A further aim is to identify aesthetic pedagogic principles and pedagogic practices which may be of interest and use to a wider audience of teacher-educators and others involved in supporting the improvement of educational practice through educational research. The processes and stages in which the theories, concepts and practices underpinning educational research, academic writing and scholarship are understood and developed by teachers are chronicled as they learn how to conduct systematic and rigorous educational research into their own practice.
Set in the context of the national Practitioner Research Programme (PRP) funded by the Education and Training Foundation (ETF) in England and directed and delivered by the University of Sunderland, this study presents and analyzes 10 teacher accounts of experiences of ABER collected in semi-structured interviews. It also draws upon other sources of data including field notes gathered from working with 50 PRP participants as part of their research training. Student evaluations over a two year period are also thematically analyzed and critically discussed (Nowell at al, 2017). These analyses of teachers; experiences of learning to become and knowing how to be (savoir être) a good teacher/educational researcher begin to bring new pedagogic practices and possible educational futures into view.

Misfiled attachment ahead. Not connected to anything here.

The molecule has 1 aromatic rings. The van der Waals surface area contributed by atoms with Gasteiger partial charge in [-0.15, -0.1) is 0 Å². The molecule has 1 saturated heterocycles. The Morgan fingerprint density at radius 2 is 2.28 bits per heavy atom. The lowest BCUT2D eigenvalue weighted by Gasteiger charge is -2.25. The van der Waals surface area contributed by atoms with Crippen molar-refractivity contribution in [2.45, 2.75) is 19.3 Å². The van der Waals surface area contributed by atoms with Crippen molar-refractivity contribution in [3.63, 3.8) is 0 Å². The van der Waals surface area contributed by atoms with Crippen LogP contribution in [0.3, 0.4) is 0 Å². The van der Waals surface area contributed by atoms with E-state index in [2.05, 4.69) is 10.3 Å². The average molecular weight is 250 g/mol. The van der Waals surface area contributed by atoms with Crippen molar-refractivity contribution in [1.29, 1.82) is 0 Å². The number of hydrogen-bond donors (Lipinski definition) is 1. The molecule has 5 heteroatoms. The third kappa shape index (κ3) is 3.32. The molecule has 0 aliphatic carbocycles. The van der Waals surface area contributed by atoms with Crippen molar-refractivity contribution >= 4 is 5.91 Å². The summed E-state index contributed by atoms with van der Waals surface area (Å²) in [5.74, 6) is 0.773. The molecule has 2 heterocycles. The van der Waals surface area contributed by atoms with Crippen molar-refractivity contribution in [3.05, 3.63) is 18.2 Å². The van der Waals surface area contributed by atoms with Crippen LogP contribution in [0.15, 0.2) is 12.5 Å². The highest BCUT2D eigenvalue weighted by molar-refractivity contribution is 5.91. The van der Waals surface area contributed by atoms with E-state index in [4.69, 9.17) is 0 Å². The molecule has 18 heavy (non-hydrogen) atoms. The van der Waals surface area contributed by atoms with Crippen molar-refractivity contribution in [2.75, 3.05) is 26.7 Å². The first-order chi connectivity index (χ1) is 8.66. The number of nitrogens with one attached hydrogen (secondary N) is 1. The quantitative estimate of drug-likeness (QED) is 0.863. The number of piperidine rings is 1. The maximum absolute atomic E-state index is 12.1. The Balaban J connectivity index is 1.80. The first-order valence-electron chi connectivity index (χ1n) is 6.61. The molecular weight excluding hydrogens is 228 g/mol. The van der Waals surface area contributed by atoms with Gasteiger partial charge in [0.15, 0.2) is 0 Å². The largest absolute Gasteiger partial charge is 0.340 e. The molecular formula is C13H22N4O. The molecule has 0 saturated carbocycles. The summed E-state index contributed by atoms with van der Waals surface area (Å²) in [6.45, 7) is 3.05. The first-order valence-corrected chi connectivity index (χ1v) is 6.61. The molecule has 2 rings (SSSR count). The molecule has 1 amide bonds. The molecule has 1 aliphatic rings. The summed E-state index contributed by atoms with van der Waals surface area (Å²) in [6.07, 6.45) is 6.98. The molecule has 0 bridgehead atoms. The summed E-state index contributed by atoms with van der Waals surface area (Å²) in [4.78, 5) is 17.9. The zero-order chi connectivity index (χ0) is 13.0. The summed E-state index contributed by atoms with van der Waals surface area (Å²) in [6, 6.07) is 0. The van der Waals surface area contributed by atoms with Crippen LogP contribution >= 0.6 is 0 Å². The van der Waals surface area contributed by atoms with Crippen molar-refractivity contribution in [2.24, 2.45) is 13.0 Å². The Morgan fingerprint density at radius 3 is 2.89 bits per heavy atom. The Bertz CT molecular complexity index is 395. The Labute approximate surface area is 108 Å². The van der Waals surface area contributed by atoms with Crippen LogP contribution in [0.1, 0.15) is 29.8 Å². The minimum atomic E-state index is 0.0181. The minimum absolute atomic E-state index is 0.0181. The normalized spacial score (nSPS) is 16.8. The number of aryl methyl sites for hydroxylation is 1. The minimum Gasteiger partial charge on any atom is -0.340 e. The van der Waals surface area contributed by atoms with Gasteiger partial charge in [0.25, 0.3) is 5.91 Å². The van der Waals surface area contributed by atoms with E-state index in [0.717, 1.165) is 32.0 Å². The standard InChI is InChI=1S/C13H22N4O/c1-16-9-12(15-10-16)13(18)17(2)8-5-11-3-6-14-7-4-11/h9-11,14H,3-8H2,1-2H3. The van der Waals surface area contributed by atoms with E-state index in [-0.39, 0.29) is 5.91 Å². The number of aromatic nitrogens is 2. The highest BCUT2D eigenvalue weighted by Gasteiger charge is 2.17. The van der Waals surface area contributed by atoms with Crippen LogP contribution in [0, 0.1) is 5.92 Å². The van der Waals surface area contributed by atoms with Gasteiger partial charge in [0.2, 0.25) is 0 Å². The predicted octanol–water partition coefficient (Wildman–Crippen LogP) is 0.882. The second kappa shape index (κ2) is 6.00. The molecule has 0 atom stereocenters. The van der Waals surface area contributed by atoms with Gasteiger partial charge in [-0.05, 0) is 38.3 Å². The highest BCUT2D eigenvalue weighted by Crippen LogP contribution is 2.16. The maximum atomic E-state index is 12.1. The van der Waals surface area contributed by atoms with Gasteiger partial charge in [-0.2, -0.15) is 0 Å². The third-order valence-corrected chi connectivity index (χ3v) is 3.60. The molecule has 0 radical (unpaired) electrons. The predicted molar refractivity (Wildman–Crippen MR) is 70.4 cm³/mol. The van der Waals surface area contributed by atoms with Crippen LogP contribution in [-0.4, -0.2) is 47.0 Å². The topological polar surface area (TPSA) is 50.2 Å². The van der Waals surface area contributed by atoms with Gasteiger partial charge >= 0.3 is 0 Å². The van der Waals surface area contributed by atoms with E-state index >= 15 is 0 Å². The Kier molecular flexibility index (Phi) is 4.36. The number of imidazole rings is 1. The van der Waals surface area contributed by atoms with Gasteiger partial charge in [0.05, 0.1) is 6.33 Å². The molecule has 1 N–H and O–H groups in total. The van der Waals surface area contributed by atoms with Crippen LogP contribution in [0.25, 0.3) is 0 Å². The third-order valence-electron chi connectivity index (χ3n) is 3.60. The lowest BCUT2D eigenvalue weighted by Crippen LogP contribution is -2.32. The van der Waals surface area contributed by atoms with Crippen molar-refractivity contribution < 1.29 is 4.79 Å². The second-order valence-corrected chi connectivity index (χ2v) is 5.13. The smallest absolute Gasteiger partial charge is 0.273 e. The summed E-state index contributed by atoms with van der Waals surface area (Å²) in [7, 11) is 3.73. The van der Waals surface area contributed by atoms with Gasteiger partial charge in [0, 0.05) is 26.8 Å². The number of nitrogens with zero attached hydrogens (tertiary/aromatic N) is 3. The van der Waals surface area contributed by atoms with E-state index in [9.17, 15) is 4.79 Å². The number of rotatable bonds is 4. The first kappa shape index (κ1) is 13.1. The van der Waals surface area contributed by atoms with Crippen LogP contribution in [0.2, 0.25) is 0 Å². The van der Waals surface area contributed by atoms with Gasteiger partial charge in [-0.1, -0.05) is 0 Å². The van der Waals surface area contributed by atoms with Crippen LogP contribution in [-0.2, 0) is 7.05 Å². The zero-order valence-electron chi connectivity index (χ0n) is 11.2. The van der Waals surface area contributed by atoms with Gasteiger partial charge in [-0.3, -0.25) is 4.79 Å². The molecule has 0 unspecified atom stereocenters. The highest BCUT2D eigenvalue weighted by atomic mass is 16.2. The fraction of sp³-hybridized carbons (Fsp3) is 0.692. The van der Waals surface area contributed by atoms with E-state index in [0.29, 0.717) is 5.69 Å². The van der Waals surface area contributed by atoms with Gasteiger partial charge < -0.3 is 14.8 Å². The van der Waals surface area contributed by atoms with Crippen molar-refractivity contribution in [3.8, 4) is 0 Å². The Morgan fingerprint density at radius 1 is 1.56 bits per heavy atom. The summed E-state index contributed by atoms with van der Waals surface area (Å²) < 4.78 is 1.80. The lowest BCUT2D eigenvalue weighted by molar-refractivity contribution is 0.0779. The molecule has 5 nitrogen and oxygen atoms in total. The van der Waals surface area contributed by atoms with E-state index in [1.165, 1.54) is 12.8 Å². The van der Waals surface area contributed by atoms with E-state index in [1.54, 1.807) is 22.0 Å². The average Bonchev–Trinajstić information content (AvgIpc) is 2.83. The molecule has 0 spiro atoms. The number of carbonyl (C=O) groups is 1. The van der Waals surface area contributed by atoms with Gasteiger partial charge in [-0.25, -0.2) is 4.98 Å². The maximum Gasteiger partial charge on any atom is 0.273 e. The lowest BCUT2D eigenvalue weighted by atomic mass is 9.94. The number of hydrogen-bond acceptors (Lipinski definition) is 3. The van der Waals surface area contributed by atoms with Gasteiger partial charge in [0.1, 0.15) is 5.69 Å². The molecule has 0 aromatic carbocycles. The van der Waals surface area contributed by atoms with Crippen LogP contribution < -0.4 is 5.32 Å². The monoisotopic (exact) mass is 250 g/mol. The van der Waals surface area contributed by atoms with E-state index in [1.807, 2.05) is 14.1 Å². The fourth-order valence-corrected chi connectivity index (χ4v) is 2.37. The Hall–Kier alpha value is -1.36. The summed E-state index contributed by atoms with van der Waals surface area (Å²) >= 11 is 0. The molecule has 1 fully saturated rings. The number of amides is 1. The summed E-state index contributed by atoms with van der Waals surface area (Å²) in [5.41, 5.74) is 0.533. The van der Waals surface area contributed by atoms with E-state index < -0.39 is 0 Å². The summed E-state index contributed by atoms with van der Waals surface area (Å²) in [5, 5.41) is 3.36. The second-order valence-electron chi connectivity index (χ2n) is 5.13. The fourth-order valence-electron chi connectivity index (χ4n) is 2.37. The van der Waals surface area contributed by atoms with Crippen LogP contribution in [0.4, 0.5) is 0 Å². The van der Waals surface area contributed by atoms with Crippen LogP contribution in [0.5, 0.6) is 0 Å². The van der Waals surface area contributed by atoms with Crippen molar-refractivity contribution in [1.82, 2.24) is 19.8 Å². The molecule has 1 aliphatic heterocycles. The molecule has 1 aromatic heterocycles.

Key Words: educational values; teacher education; professional learning; pedagogic practices; arts based education; educational evaluation and improvement.

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Uncontrolled Keywords: educational values; teacher education; professional learning; pedagogic practices; arts based education; educational evaluation and improvement
Depositing User: Daniel Gregson


Item ID: 16194

Users with ORCIDS

ORCID for Daniel Gregson: ORCID iD
ORCID for Margaret Gregson: ORCID iD

Catalogue record

Date Deposited: 01 Jun 2023 16:36
Last Modified: 01 Jun 2023 16:46


Author: Daniel Gregson ORCID iD
Author: Margaret Gregson ORCID iD

University Divisions

Faculty of Education and Society > School of Education


Education > Educational Research
Education > Further Education